Greater utilisation of pharmacy services could be instrumental in helping the NHS cope with the pressures it is expected to face during the coming winter.
This is according to the Pharmaceutical Services Negotiating Committee (PSNC), which has outlined the greater role that pharmacies are willing to take on as the health service struggles to meet demand during busy periods like winter.
PSNC chief executive Sue Sharpe told the Pharmaceutical Journal that any future plans for a longer-term, more sustainable approach to urgent and emergency care must necessarily include full integration of the network of community pharmacies, as these are a relatively underutilised resource at present.
The call comes in response to a recent report from NHS Providers warning that the health service is likely to struggle to cope with the winter months, with £350 million in funding needed this summer to tackle immediate problems, while longer-term strategies are applied to solve underlying structural and capacity pressures.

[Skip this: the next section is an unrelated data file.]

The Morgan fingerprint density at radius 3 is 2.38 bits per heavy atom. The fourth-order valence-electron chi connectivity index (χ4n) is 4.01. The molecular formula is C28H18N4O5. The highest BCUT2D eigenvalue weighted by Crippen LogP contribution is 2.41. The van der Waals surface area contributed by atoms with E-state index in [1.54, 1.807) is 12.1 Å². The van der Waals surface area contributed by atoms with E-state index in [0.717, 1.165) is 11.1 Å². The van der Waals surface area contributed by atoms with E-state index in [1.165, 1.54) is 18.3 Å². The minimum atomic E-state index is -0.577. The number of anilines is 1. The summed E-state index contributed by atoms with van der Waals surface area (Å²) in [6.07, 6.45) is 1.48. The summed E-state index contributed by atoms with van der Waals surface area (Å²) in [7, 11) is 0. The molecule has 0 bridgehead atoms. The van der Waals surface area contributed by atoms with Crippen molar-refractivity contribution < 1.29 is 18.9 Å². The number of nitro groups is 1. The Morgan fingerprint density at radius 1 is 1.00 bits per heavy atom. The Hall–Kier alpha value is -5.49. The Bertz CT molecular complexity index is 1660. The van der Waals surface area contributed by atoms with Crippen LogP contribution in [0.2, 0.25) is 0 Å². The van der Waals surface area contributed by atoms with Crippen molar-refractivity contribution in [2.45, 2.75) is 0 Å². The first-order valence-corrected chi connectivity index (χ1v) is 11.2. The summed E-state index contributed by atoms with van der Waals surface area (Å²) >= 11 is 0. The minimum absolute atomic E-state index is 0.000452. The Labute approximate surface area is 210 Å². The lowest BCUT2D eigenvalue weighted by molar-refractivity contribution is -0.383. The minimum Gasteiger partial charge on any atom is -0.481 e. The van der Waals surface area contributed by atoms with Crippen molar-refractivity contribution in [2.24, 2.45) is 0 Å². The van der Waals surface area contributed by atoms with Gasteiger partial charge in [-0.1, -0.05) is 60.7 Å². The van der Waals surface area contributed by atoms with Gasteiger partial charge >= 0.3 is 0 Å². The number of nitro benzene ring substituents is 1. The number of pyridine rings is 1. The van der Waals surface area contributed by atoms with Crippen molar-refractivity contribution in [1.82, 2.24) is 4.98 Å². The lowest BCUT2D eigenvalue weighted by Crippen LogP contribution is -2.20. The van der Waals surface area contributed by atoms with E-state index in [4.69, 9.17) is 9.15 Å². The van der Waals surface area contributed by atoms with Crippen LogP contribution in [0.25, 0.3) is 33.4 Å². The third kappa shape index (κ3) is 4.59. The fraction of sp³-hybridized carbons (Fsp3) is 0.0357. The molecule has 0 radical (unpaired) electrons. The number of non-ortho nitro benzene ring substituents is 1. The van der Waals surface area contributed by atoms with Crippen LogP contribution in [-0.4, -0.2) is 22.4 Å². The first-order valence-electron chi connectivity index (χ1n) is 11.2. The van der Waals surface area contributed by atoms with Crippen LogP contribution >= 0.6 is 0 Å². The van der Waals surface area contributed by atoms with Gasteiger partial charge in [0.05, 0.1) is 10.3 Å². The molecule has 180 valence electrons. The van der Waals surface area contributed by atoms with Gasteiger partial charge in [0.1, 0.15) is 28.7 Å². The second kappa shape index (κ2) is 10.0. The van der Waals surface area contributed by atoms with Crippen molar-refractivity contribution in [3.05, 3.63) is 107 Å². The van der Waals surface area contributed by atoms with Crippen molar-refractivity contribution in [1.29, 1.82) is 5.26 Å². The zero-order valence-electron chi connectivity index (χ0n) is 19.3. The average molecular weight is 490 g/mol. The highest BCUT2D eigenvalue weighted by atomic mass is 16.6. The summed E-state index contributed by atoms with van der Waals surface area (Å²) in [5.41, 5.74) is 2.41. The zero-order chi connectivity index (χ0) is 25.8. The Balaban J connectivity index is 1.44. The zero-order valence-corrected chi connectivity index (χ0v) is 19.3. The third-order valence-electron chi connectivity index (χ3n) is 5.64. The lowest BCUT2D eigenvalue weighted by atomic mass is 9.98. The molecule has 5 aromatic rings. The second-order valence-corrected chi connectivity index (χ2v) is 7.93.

Ms Sharpe said: "A pharmacy respiratory support service could help prevent some of the 60,000 hospital admissions due to asthma and the 113,000 admissions due to chronic obstructive pulmonary disease each year.
"The network of community pharmacies is ready, willing and able to implement some of the plans set out by NHS Providers; we hope that health leaders will take note and make full use of the sector."
Another example of how pharmacies can help to alleviate pressures on the NHS include pharmacist-led medicine reviews on discharge from hospital, which have been shown to help bring down rates of readmission, as well as services to assist people in managing long-term conditions, as these can prevent patients from having to be admitted to hospital in the first place.